Sunday, April 10, 2016

I Wanna go Fast
Over the past few weeks we have examined several of the offensive innovations that have occurred over the last 30 years.  But one thing remains constant, the time in the game.  Every football game has the same amount of time in it, and one of a football coach's biggest decisions is how to use that time.  Some coaches choose to use as much time as possible in every single possession with the hopes of keeping the ball out of the other team’s hands.  This has been the tried and true strategy for years.  However, in recent years numerous coaches at the high school and college level have sought to speed the game up.  Many teams look like a fast break basketball team.  Why would a coach want to speed the game up?

Why would a coach want to speed the game up?  Isn’t he just giving the opposing team the chance to have the ball more?  There are two main reasons that I see in speeding the game up:
  1. Keeps the defense on their heels.  James Vint gives a wonderful reason for playing up tempo, “As they get the signal for our Inside Zone Read at Nascar Tempo, they are going to sprint to the line and execute the play. The defense has to decipher the formation, make their strength calls and communicate coverage, and get their hand down and get ready to play. Our goal is to snap the ball with 32 seconds on the play clock. We want to snap the ball as soon as the ref’s hand is out of the way.1”  As this quote points out the defense is having to determine what the offense is going to do in a very short amount of time.  In high school football there is a 40 second play clock.  Coach Vint wants his team to get to the line of scrimmage and run the next play in 8 seconds.  Compare that to a team playing at a normal tempo which snaps the ball with about 5 seconds left on the play clock.  This puts tremendous pressure on the defense to get lined up and in the correct position.  The offensive coach is hoping that by going at a faster speed his team will catch the defensive team out of position and create a big play.  An uptempo style also prevents the defense from substituting easily.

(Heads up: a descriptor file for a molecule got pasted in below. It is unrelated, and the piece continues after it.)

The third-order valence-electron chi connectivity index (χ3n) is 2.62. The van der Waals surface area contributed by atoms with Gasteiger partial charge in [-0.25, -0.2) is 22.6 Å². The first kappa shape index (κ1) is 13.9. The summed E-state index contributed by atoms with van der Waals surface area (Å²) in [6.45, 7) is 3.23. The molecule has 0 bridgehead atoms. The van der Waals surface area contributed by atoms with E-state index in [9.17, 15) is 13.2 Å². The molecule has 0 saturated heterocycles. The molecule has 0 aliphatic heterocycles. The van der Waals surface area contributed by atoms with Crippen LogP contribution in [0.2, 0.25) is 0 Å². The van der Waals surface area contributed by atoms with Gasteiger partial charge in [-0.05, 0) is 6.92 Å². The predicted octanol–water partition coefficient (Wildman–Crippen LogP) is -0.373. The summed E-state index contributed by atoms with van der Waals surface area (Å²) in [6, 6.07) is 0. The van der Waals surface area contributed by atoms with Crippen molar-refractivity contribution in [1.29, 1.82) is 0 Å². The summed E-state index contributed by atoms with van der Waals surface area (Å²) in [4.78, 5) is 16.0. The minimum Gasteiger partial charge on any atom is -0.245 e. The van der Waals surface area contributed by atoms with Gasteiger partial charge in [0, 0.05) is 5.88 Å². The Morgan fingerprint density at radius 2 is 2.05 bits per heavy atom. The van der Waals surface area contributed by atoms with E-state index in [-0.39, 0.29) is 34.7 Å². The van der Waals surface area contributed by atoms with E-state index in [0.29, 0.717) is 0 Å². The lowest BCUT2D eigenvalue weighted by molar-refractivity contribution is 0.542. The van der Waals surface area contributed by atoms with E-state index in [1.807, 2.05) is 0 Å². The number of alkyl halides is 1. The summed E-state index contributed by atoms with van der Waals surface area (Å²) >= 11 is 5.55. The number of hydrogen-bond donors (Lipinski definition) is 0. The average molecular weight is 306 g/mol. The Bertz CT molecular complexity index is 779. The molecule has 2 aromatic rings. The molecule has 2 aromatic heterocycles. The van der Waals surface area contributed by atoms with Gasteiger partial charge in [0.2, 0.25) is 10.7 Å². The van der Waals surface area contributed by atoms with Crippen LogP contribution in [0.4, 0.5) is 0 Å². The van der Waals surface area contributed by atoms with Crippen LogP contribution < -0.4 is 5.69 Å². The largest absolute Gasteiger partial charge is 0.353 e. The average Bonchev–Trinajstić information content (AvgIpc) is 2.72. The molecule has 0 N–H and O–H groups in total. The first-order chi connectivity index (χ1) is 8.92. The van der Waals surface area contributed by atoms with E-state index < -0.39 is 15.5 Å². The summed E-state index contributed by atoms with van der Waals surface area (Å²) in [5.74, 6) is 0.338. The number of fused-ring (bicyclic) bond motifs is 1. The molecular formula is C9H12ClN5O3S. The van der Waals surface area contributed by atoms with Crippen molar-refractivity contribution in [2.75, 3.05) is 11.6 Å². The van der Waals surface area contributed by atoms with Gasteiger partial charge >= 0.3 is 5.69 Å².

2. Tires the defense out.  Not being able to substitute players on defense will tire them out because most teams are not able to prepare adequately to play an uptempo team.  Nowhere on the defense is this felt like the defensive line.  Many football teams  rotate their defensive linemen throughout the game to keep them fresh, if a coach is unable to sub his lineman in and out of the game because the offense is playing at such a fast pace they will tire out and their level of play will decline.

The hope of the offensive coach is that by the time the fourth quarter comes around the defense will be so tired and thrown off of their game plan that the offense will be able to move the ball at will.  A great example of an uptempo team is the Oregon Ducks.  They have become one of the best teams in college football using an aggressive, uptempo Zone Read Option offense.

1.Combining Run-Pass Options With Up-Tempo To Create A Dominating Offense. (n.d.). Retrieved April 4, 2016, from Weekly

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